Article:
Dec 24, 2010

A Doctor's Christmas Dinner

I'm stuffed. Christmas dinner with my family, a happy time spending time with grandparents, cousins, aunt and uncles, and all the good Swedish food I remember having as a kid. It's bittersweet; I'm worried that next year I'll be an intern and won't get to be home for Christmas. It's my last year on an academic schedule, the last year that I can depend on someone to protect my time. And as I was thinking about being a doctor during Christmas, my mind drifted to the many foods I learned about in medical school. Not really foods exactly; doctors seem to like to name various pathologies after the dishes they abstractly resemble. So here is my idea of a Christmas dinner for doctors, a menu of pathology.

To drink:
Rice water

Anchovy paste
bread and butter with red currant jelly
caseous (cheese) necrosis
Grape clusters
Olive sign

Main dish:
Pizza pie with onion skin
Hamburger sign

Red cherry
Strawberry tongue
sugar coated spleen
chocolate cyst
Apple core
Banana sign with nutmeg

Here is what we are really serving:

To drink:
Port-wine stain: hemangioblastoma
Coffee-grounds: upper GI bleed emesis
Cafe-au-lait spots: neurofibromatosis
Rice water: cholera diarrhea

Anchovy paste liver: amebic liver abscess
bread and butter with red currant jelly: pericarditis, klebsiella pneumonia
caseous (cheese) necrosis: tuberculosis
Grape clusters: hydatidiform mole
Olive sign: pyloric stenosis

Main dish:
Pizza pie with onion skin: cytomegalovirus retinitis and hypertensive arteriosclerosis
Hamburger sign: uncovered vertebral articular facet
Millet: spread of tuberculosis

Red cherry: Tay-Sachs disease
Strawberry tongue: Kawasaki disease
Sugar coated spleen: chronic spleen serositis
Chocolate cyst: hemorrhagic ovarian cyst
Apple core: colon tumor
Banana sign with nutmeg: hypertrophic cardiomyopathy and alcoholic hepatitis

These are all signs and symptoms that are clinical language to describe the diseases mentioned. Doctors just seem to describe these clinical signs in terms of a better known entity: food. Everyone knows what bread on butter looks like. So when you see a heart with pericarditis, it's a frame of reference for something you see. But it is an unappetizing way to characterize disease.

My advice: don't have holiday dinner in the doctor's lounge.

Dec 17, 2010

It's Not Easy Being Green

No, I’m not talking about Kermit the Frog or even about the environment. I’m talking about medical school. Now that I am a few months from graduating (after nearly four years) I have decided that it’s never easy to be the "greenest" person in one’s profession with little knowledge and a lot of demands. The following account is really true; it is way too bizarre to have been made up.

Month 1: A group of medical students listens to a robot simulation-patient with a heart murmur. It's the same murmur for every student. We must describe said murmur to teacher. Each student proceeds to listen to the patient with their brand new stethescope and echoes the previous student's assessment. In my anxiety and eagerness, I press my stethescope bell to his chest and repeat the same findings. Teacher points out stethescope is hung around my neck and not in my ears.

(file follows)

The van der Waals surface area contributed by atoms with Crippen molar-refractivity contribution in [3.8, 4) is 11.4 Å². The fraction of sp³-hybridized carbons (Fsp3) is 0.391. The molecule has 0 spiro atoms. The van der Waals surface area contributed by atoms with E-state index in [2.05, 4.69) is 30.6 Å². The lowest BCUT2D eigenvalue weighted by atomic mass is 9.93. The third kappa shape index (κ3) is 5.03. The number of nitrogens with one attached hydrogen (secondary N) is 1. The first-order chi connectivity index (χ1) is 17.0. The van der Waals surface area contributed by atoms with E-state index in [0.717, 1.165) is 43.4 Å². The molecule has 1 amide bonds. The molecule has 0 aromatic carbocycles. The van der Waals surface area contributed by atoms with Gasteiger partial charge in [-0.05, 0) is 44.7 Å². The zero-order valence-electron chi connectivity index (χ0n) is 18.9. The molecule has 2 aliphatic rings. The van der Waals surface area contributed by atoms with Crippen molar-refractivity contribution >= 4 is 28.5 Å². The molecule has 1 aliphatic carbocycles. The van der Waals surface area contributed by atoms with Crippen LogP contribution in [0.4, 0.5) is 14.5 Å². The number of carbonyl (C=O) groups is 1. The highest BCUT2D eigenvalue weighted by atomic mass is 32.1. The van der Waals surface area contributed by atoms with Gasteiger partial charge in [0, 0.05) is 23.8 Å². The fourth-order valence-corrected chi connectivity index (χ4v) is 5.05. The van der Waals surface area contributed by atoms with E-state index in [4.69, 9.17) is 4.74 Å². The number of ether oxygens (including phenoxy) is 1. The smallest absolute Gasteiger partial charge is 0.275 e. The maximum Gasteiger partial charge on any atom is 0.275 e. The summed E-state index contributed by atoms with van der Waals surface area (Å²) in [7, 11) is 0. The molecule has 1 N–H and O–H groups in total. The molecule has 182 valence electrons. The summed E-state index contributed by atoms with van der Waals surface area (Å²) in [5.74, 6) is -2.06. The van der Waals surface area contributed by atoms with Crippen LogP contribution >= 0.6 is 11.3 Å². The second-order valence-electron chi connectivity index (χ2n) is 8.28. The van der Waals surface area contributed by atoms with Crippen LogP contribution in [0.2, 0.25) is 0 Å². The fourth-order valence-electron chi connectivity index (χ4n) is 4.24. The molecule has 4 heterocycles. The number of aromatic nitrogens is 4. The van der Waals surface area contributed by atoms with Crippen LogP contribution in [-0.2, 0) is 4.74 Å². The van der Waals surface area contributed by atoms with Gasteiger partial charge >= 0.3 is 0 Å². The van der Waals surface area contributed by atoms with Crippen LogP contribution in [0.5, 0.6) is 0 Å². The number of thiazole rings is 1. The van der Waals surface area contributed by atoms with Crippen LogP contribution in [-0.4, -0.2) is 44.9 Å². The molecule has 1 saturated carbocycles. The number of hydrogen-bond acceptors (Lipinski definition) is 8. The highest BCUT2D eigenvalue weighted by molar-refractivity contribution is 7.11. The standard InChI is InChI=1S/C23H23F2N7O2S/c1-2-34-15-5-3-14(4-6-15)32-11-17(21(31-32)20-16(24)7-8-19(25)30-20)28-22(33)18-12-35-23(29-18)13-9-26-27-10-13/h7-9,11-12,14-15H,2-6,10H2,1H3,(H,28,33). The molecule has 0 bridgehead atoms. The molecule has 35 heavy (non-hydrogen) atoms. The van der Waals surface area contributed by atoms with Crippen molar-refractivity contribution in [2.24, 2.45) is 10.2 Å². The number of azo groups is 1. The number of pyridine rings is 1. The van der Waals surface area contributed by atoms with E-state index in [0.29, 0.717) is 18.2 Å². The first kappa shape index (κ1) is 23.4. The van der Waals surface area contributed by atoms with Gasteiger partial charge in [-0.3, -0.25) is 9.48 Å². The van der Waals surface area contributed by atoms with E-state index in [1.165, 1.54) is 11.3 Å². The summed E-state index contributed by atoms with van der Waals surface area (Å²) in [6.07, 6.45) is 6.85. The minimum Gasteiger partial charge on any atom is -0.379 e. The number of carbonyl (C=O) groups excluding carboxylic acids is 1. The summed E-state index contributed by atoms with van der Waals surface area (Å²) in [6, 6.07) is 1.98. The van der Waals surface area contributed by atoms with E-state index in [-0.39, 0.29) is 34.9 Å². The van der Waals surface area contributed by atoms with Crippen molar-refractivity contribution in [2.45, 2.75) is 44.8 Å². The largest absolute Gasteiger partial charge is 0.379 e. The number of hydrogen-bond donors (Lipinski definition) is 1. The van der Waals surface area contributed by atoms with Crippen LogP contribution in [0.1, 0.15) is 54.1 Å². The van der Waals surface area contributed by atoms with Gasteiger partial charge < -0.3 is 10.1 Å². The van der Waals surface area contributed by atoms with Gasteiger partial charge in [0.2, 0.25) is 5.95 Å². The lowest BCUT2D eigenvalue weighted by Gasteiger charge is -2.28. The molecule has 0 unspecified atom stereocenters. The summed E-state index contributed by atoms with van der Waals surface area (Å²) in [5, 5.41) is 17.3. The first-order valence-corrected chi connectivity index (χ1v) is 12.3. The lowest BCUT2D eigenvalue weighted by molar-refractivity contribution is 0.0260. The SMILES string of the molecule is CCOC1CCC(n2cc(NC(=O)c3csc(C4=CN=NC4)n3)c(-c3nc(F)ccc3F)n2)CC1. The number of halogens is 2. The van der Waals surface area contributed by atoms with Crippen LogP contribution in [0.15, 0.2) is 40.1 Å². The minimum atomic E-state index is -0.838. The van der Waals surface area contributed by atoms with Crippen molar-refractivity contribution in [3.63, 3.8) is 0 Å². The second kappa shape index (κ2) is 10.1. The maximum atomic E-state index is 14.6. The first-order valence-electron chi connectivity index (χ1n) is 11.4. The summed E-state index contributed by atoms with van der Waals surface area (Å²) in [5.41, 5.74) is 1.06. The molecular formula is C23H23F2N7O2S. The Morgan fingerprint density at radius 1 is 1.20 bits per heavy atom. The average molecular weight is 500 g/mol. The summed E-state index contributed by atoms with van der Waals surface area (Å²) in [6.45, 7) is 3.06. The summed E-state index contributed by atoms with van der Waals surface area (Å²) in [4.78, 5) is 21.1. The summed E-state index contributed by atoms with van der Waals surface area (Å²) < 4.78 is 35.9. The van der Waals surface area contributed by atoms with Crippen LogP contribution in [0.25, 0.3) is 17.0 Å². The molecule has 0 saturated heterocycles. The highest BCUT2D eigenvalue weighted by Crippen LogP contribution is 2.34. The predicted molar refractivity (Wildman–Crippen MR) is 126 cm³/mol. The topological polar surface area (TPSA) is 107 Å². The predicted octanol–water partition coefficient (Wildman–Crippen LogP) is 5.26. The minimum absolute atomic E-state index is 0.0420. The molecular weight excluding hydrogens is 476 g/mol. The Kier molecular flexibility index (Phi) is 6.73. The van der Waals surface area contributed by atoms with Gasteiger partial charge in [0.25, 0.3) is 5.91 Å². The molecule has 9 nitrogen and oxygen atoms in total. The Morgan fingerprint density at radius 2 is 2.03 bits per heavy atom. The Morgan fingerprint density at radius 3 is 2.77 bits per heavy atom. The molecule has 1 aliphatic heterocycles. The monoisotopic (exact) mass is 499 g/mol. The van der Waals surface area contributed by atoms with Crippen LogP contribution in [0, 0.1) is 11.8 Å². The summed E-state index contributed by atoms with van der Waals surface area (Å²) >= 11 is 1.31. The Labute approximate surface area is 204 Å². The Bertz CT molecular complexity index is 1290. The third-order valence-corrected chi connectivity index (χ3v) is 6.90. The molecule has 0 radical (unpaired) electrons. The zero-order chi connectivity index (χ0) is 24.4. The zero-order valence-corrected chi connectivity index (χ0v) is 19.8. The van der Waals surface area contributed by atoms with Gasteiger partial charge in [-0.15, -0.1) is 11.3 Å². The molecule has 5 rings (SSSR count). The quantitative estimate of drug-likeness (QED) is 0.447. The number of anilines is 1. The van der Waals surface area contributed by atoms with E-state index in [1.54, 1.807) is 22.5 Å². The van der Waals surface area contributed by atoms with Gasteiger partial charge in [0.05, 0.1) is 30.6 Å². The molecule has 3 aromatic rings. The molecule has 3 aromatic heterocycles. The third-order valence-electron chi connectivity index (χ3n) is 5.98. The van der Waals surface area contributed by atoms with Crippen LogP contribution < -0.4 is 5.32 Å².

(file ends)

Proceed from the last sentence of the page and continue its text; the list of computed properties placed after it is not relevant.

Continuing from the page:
Month 3: We study anatomy of the lower extremity, and find a cadaver leg with painted toenails. Group of students abandons study and instead discusses whether the person the leg belonged to painted her toenails then died, or if sick student painted them postmortem. Argue about whether formaldehyde would act as nail polish remover or preserver. Never reach conclusion. I still kind of wonder about it.

Month 5: Study the thorax and abdomen. Work hard to learn muscles of chest wall and back. Anatomy professor (retired surgeon) points to a muscle and asks what it is. I blurt out "pec major! its pectoralis major!" He looks at me and says "that would be true...if he were laying on his BACK!" It was the trapezius (similar looking muscle, opposite side of body)! He took the opportunity, not unkindly, to remind us to first orient ourselves to the patient's position and anatomy in all visits and operations. Very sound advice indeed.

Month 10: School pays unfortunate woman to serve as a "standardized" patient for the purposes of us learning to do a well-woman exam. We take turns examining her breasts and learning to do a pelvic exam. As it turns out, opening the speculum is nearly impossible and requires at least three hands. Who knew?

Also Month 10: Same patient is exposed to little docs learning how to professionally communicate. A male classmate completes the breast exam, looks at her and says, "Your breasts feel great to me!" I think what he meant to say was, "Your breast exam is normal." It just came out wrong.

Month 13: I rotate through my first half day in clinic doing pediatrics. Secretly think newborns look like little aliens. Am horrified when little one cries when I touch him because my hands are so cold. I want to cry too.

Month 15: Man comes under my care after cardiac arrest. I ask how he was resuscitated. Wife cuts in and says she punched him in the chest, saying "You're not going to die on me, you son of a bitch!" The punch restarted his heart into sinus rhythm.

Month 16: Watch attending (physician) distract hospitalized patients and then eat food off of their trays.

Month 17: Watch a classmate diagnose twins based on fetal doppler tones. Laugh when attending tells him he did indeed find two heartbeats: Mom's and Baby's.